Opponents of statewide bill to cap rent increases call it “disincentive” to build
Lawmakers, including those in LA, continue to pursue tenant protections following Prop 10’s defeat last year
Ever since Proposition 10 failed at the ballot box in November, municipalities and counties around the state — including Los Angeles — have been enacting more tenant protections, including temporary freezes on rent hikes.
Now, the state Assembly passed a bill for a statewide cap on rent increases, after advocates agreed to soften the bill and impose a three-year limit on the cap, according to the Los Angeles Times.
Assembly Bill 1482, authored by San Francisco Assemblyman David Chui, now goes to the Senate, which has until September to pass it. The bill would bar landlords from raising annual rents by more than 7 percent plus inflation, according to the Times.
Landlords and allies say a rent cap will discourage developers from building and therefore exacerbate the state’s housing crisis. L.A. County alone needs more than half a million affordable units to meet demand.
One of those allies is Assemblywoman Melissa Melendez (R-Lake Elsinore). She called the bill “a disincentive for people to build. And what we need is to build,” according to the Times.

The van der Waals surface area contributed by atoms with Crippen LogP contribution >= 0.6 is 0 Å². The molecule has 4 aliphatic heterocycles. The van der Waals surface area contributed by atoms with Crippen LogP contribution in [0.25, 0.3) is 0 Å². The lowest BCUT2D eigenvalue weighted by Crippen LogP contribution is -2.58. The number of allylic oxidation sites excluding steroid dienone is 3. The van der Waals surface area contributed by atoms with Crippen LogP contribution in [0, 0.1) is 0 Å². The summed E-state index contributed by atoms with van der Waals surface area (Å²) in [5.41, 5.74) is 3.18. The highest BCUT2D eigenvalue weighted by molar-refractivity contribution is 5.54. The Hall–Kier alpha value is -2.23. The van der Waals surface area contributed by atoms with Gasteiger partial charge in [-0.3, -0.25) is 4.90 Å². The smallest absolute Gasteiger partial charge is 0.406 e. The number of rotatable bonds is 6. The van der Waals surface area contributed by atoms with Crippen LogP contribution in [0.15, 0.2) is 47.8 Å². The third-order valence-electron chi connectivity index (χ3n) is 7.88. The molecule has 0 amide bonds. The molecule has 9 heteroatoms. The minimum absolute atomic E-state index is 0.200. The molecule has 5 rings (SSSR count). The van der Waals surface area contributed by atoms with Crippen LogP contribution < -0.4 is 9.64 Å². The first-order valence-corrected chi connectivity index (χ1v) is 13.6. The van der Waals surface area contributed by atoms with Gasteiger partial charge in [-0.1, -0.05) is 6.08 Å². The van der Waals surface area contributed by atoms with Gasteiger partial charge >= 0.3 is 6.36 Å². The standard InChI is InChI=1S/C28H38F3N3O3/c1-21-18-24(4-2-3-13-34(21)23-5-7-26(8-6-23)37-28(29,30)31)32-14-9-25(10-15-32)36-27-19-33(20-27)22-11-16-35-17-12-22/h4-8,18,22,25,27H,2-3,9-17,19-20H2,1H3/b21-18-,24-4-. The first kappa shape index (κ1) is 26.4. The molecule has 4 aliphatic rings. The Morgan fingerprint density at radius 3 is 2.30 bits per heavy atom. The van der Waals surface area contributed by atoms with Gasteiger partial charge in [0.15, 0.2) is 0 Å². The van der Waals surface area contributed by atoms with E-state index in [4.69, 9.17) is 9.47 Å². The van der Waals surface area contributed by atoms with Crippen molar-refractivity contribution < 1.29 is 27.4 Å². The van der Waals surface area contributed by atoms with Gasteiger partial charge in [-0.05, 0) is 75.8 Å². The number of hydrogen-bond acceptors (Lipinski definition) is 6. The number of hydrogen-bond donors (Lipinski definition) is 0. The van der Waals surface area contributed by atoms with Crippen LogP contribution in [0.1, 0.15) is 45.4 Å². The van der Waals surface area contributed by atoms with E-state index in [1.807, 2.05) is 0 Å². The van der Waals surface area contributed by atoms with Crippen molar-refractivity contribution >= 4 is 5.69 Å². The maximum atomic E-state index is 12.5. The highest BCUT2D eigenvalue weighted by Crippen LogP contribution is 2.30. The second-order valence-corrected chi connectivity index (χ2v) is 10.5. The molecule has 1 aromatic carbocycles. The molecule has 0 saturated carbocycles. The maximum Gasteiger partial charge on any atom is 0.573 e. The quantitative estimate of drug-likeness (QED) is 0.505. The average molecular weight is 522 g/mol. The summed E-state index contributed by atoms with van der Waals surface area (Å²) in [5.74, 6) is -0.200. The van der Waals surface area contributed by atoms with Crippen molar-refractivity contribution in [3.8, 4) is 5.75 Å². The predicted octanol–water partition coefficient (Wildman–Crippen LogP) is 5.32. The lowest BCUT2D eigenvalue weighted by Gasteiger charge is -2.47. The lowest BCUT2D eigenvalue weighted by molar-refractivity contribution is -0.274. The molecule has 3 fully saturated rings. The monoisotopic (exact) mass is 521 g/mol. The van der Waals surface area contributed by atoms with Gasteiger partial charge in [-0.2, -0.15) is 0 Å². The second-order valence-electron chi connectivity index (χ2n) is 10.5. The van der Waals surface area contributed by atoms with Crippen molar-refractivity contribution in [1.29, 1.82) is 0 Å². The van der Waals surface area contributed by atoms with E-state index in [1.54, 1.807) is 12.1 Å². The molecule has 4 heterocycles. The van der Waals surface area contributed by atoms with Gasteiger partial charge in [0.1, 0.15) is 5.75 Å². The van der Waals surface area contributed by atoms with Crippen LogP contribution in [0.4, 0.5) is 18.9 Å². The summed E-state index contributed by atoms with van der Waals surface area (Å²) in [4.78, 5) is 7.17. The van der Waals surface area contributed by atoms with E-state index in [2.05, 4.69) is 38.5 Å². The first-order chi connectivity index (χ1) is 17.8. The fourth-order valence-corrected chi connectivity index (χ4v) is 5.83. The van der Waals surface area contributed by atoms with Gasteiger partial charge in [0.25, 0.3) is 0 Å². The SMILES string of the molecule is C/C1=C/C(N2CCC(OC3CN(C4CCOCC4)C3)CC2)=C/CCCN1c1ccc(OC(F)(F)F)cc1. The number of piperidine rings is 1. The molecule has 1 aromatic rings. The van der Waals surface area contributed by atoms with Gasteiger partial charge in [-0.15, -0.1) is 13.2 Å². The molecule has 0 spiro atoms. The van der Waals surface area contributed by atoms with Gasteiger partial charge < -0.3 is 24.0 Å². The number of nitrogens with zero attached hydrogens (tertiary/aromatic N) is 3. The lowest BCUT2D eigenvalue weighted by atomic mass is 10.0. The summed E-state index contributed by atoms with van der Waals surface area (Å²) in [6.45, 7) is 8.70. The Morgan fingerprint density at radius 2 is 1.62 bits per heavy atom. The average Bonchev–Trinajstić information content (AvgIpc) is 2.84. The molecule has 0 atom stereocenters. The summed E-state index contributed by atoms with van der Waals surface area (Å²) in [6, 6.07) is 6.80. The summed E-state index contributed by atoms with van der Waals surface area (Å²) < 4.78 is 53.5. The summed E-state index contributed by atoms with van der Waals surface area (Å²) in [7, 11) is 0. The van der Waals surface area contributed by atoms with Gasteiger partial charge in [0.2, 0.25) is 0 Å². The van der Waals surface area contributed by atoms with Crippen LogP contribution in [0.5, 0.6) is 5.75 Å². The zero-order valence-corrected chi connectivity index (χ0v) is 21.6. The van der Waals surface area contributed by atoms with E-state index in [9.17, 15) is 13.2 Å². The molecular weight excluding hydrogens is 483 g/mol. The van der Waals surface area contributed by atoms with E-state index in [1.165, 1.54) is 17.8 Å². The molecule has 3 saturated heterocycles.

Earlier this month, the Senate shelved SB 50, a bill that would have upzoned residential parcels near transit statewide to encourage housing development. Opponents, including L.A., said it would take power out of the local authority.
The rent cap is a key component of most rent regulation packages. A number of L.A.-area municipalities have instituted rent caps and other tenant protections since Prop 10 was defeated last year. That statewide ballot measure would have overturned rent regulation restrictions passed in California in the 1990s. Real estate spent tens of millions of dollars to fight the bill.
The Assembly did not vote on a companion bill to bar “no just cause” evictions. That bill has a Friday deadline for passage. [LAT] — Dennis Lynch